Virgin Galactic SpaceshipTwo completes test flight in 2014IBTimes UK

Holidaymakers will be able to visit space for as little as £7,000 within the next two decades, a veteran astronaut has predicted. Dr Donald Thomas, who took part in four missions on the Columbia and Discovery shuttles, said as more space tourism companies such as Virgin Galactic and SpaceX arrived into the market the price would no longer become a luxury only the super-rich can afford.

"I expect that in the next couple of years Virgin Galactic will begin their sub-orbital space excursions, allowing tourists the chance to see the Earth from 85 miles up, viewing the curvature of the Earth and the total blackness of the sky in space," he is quoted as saying in The Times.

"Prices for these trips are approximately $220,000 (£153,000, €197,000). While still expensive, the trips are much more affordable than paying the Russians $65m for a trip to the ISS (International Space Station). I also expect that SpaceX, Boeing and a few other companies will follow when tourist trips to and from the ISS are firmly established.

"It is difficult to predict future prices for these trips, but I would anticipate within a decade or two prices will drop to the $10,000 to $20,000 range."

A seat aboard a Virgin Galactic spacecraft has so far been something only the world's wealthiest can afford, currently costing $250,000. A-list celebrities including Leonardo DiCaprio, Angelina Jolie and Lady Gaga have all joined the 700 people who have already bought tickets to become some of the world's first space tourists.

donald thomas
Dr Donald Thomas has logged more than 1,000 hours in space and flew four missions in Nasa's Columbia and Discovery shuttlesNasa

But Sir Richard Branson's company has suffered setbacks since it was established in 2004, with the expected spring 2015 launch date for the first passenger flights delayed due to a fatal crash. In October 2014, the company's SpaceShip Two craft, VSS Enterprise, broke apart in midair while undertaking the company's fourth rocket-powered test flight.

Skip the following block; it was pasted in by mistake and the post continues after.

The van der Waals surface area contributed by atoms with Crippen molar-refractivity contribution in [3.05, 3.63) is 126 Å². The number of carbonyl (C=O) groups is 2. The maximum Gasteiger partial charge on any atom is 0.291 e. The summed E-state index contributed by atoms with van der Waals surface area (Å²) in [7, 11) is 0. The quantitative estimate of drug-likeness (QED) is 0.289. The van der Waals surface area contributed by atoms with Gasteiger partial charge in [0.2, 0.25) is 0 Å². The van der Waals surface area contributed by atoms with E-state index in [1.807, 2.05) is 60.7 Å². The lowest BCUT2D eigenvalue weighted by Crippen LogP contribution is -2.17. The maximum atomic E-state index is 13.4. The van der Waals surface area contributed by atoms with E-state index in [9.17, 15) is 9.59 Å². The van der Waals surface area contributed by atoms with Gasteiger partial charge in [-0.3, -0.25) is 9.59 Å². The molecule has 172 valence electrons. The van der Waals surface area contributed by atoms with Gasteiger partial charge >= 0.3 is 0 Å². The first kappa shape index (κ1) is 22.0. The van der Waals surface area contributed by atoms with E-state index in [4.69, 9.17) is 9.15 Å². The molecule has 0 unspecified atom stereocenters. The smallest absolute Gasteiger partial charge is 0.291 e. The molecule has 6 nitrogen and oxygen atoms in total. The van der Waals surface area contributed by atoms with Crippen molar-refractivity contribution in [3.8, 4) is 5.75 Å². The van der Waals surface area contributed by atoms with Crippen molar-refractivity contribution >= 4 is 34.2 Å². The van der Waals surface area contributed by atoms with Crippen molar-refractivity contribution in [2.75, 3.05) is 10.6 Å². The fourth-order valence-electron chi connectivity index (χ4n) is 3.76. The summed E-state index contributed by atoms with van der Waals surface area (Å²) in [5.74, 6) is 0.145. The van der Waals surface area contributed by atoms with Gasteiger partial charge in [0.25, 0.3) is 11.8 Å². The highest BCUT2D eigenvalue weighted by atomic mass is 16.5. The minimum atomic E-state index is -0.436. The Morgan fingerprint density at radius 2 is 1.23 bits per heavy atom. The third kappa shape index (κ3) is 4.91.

An investigation later found the crash was caused by human error after co-pilot Michael Alsbury, who was killed in the accident, unlocked the spaceplane's breaking system too early.

Branson vowed to rebuild and in February Virgin Galactic unveiled its replacement spacecraft, the VSS Unity, at its Mojave Spaceport in California. It is expected to conduct its first test flights later this year.

Dr Thomas, who spent more than 1,000 hours in space during the 1990s and is now an ambassador for Nasa's Kennedy Space Center, said he was confident Virgin Galactic would overcome setbacks in the next few years.

"I believe they are just a few years away from beginning their commercial space flights," he said. "Right now they are redesigning their vehicles after their accident a year or two ago. Once the needed redesigns are completed, tested, and the safety of the system verified, commercial flights will commence."